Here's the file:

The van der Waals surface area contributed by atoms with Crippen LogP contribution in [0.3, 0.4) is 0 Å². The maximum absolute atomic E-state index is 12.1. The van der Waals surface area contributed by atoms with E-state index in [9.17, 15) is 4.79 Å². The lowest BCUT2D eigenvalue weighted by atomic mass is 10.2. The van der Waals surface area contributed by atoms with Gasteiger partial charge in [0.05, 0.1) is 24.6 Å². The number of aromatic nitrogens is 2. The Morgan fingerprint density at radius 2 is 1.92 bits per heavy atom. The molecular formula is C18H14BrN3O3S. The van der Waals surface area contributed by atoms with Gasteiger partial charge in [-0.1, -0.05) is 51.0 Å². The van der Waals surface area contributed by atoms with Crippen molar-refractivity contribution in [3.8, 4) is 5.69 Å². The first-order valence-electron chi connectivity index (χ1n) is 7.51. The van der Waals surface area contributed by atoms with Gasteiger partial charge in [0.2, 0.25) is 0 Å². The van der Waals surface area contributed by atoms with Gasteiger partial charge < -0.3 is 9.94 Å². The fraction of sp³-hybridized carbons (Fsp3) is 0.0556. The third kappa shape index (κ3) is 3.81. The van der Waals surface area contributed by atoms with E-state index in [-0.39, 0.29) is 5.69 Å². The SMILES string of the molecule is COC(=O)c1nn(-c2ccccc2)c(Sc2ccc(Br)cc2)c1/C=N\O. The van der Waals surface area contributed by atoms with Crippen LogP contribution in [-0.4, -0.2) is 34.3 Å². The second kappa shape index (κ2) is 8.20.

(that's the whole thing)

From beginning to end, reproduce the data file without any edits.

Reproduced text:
The van der Waals surface area contributed by atoms with Crippen LogP contribution in [0.3, 0.4) is 0 Å². The maximum absolute atomic E-state index is 12.1. The van der Waals surface area contributed by atoms with E-state index in [9.17, 15) is 4.79 Å². The lowest BCUT2D eigenvalue weighted by atomic mass is 10.2. The van der Waals surface area contributed by atoms with Gasteiger partial charge in [0.05, 0.1) is 24.6 Å². The number of aromatic nitrogens is 2. The Morgan fingerprint density at radius 2 is 1.92 bits per heavy atom. The molecular formula is C18H14BrN3O3S. The van der Waals surface area contributed by atoms with Gasteiger partial charge in [-0.1, -0.05) is 51.0 Å². The van der Waals surface area contributed by atoms with Crippen molar-refractivity contribution in [3.8, 4) is 5.69 Å². The first-order valence-electron chi connectivity index (χ1n) is 7.51. The van der Waals surface area contributed by atoms with Gasteiger partial charge in [0.2, 0.25) is 0 Å². The van der Waals surface area contributed by atoms with Gasteiger partial charge < -0.3 is 9.94 Å². The fraction of sp³-hybridized carbons (Fsp3) is 0.0556. The third kappa shape index (κ3) is 3.81. The van der Waals surface area contributed by atoms with E-state index in [-0.39, 0.29) is 5.69 Å². The SMILES string of the molecule is COC(=O)c1nn(-c2ccccc2)c(Sc2ccc(Br)cc2)c1/C=N\O. The van der Waals surface area contributed by atoms with Crippen LogP contribution in [-0.4, -0.2) is 34.3 Å². The second kappa shape index (κ2) is 8.20.